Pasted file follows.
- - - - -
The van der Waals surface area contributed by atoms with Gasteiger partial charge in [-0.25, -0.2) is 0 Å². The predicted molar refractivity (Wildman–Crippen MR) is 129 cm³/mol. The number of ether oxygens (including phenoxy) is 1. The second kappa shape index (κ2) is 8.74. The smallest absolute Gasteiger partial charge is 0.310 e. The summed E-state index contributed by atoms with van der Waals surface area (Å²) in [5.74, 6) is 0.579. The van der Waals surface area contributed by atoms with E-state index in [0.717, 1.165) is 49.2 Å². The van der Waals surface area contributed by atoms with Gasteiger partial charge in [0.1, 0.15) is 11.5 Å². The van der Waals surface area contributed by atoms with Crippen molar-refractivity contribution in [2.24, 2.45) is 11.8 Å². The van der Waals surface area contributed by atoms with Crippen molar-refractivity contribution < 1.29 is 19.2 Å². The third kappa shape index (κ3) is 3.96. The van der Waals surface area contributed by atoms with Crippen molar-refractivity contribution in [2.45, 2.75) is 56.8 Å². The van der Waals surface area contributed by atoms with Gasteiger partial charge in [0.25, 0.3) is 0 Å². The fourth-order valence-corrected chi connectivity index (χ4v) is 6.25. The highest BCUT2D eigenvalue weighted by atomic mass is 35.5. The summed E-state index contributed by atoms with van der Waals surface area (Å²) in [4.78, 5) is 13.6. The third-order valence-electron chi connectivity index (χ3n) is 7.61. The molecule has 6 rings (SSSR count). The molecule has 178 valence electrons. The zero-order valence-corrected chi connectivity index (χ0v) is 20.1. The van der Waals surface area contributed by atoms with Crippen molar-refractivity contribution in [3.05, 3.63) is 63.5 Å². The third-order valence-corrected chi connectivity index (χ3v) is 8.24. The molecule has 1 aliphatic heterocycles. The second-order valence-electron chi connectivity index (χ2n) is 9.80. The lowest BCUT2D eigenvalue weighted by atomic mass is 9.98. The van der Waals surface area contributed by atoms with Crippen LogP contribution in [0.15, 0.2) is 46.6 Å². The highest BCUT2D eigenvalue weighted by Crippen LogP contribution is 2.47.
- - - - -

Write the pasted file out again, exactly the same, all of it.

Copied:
The van der Waals surface area contributed by atoms with Gasteiger partial charge in [-0.25, -0.2) is 0 Å². The predicted molar refractivity (Wildman–Crippen MR) is 129 cm³/mol. The number of ether oxygens (including phenoxy) is 1. The second kappa shape index (κ2) is 8.74. The smallest absolute Gasteiger partial charge is 0.310 e. The summed E-state index contributed by atoms with van der Waals surface area (Å²) in [5.74, 6) is 0.579. The van der Waals surface area contributed by atoms with E-state index in [0.717, 1.165) is 49.2 Å². The van der Waals surface area contributed by atoms with Gasteiger partial charge in [0.1, 0.15) is 11.5 Å². The van der Waals surface area contributed by atoms with Crippen molar-refractivity contribution in [2.24, 2.45) is 11.8 Å². The van der Waals surface area contributed by atoms with Crippen molar-refractivity contribution < 1.29 is 19.2 Å². The third kappa shape index (κ3) is 3.96. The van der Waals surface area contributed by atoms with Crippen molar-refractivity contribution in [2.45, 2.75) is 56.8 Å². The van der Waals surface area contributed by atoms with Gasteiger partial charge in [0.25, 0.3) is 0 Å². The fourth-order valence-corrected chi connectivity index (χ4v) is 6.25. The highest BCUT2D eigenvalue weighted by atomic mass is 35.5. The summed E-state index contributed by atoms with van der Waals surface area (Å²) in [4.78, 5) is 13.6. The third-order valence-electron chi connectivity index (χ3n) is 7.61. The molecule has 6 rings (SSSR count). The molecule has 178 valence electrons. The zero-order valence-corrected chi connectivity index (χ0v) is 20.1. The van der Waals surface area contributed by atoms with Crippen molar-refractivity contribution in [3.05, 3.63) is 63.5 Å². The third-order valence-corrected chi connectivity index (χ3v) is 8.24. The molecule has 1 aliphatic heterocycles. The second-order valence-electron chi connectivity index (χ2n) is 9.80. The lowest BCUT2D eigenvalue weighted by atomic mass is 9.98. The van der Waals surface area contributed by atoms with Crippen LogP contribution in [0.15, 0.2) is 46.6 Å². The highest BCUT2D eigenvalue weighted by Crippen LogP contribution is 2.47.